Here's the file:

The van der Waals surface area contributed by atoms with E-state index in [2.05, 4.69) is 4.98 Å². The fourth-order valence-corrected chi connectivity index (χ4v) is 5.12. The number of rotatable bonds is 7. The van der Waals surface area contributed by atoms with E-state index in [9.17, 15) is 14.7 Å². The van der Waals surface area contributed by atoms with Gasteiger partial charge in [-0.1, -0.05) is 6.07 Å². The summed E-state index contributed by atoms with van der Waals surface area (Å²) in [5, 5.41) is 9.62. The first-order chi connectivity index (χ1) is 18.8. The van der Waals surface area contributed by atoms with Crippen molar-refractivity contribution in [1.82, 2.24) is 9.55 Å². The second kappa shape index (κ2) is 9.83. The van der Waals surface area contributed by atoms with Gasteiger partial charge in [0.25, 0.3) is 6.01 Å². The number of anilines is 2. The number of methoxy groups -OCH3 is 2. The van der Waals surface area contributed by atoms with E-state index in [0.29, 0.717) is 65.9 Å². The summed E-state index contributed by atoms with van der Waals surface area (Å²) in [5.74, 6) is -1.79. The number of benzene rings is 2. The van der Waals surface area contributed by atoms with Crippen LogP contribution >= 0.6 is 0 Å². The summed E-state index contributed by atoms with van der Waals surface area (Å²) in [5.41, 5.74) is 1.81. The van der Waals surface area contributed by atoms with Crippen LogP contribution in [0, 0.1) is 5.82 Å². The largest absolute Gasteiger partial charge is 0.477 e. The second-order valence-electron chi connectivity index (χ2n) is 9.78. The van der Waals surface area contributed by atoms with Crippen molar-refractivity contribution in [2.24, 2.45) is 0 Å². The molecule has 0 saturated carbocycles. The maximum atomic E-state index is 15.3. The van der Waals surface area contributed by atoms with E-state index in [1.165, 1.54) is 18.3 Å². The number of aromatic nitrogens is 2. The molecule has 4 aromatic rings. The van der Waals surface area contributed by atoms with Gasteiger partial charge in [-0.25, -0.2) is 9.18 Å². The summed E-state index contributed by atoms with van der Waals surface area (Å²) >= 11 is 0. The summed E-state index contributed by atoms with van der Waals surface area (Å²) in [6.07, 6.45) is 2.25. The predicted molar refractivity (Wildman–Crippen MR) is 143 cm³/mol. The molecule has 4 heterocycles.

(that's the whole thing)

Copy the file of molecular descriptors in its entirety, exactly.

The van der Waals surface area contributed by atoms with E-state index in [2.05, 4.69) is 4.98 Å². The fourth-order valence-corrected chi connectivity index (χ4v) is 5.12. The number of rotatable bonds is 7. The van der Waals surface area contributed by atoms with E-state index in [9.17, 15) is 14.7 Å². The van der Waals surface area contributed by atoms with Gasteiger partial charge in [-0.1, -0.05) is 6.07 Å². The summed E-state index contributed by atoms with van der Waals surface area (Å²) in [5, 5.41) is 9.62. The first-order chi connectivity index (χ1) is 18.8. The van der Waals surface area contributed by atoms with Crippen molar-refractivity contribution in [1.82, 2.24) is 9.55 Å². The second kappa shape index (κ2) is 9.83. The van der Waals surface area contributed by atoms with Gasteiger partial charge in [0.25, 0.3) is 6.01 Å². The number of anilines is 2. The number of methoxy groups -OCH3 is 2. The van der Waals surface area contributed by atoms with E-state index in [0.29, 0.717) is 65.9 Å². The summed E-state index contributed by atoms with van der Waals surface area (Å²) in [5.74, 6) is -1.79. The number of benzene rings is 2. The van der Waals surface area contributed by atoms with Crippen LogP contribution >= 0.6 is 0 Å². The summed E-state index contributed by atoms with van der Waals surface area (Å²) in [5.41, 5.74) is 1.81. The van der Waals surface area contributed by atoms with Crippen LogP contribution in [0, 0.1) is 5.82 Å². The largest absolute Gasteiger partial charge is 0.477 e. The second-order valence-electron chi connectivity index (χ2n) is 9.78. The van der Waals surface area contributed by atoms with Crippen molar-refractivity contribution in [2.24, 2.45) is 0 Å². The molecule has 0 saturated carbocycles. The maximum atomic E-state index is 15.3. The van der Waals surface area contributed by atoms with E-state index in [1.165, 1.54) is 18.3 Å². The number of aromatic nitrogens is 2. The molecule has 4 aromatic rings. The van der Waals surface area contributed by atoms with Gasteiger partial charge in [-0.25, -0.2) is 9.18 Å². The summed E-state index contributed by atoms with van der Waals surface area (Å²) >= 11 is 0. The summed E-state index contributed by atoms with van der Waals surface area (Å²) in [6.07, 6.45) is 2.25. The predicted molar refractivity (Wildman–Crippen MR) is 143 cm³/mol. The molecule has 4 heterocycles.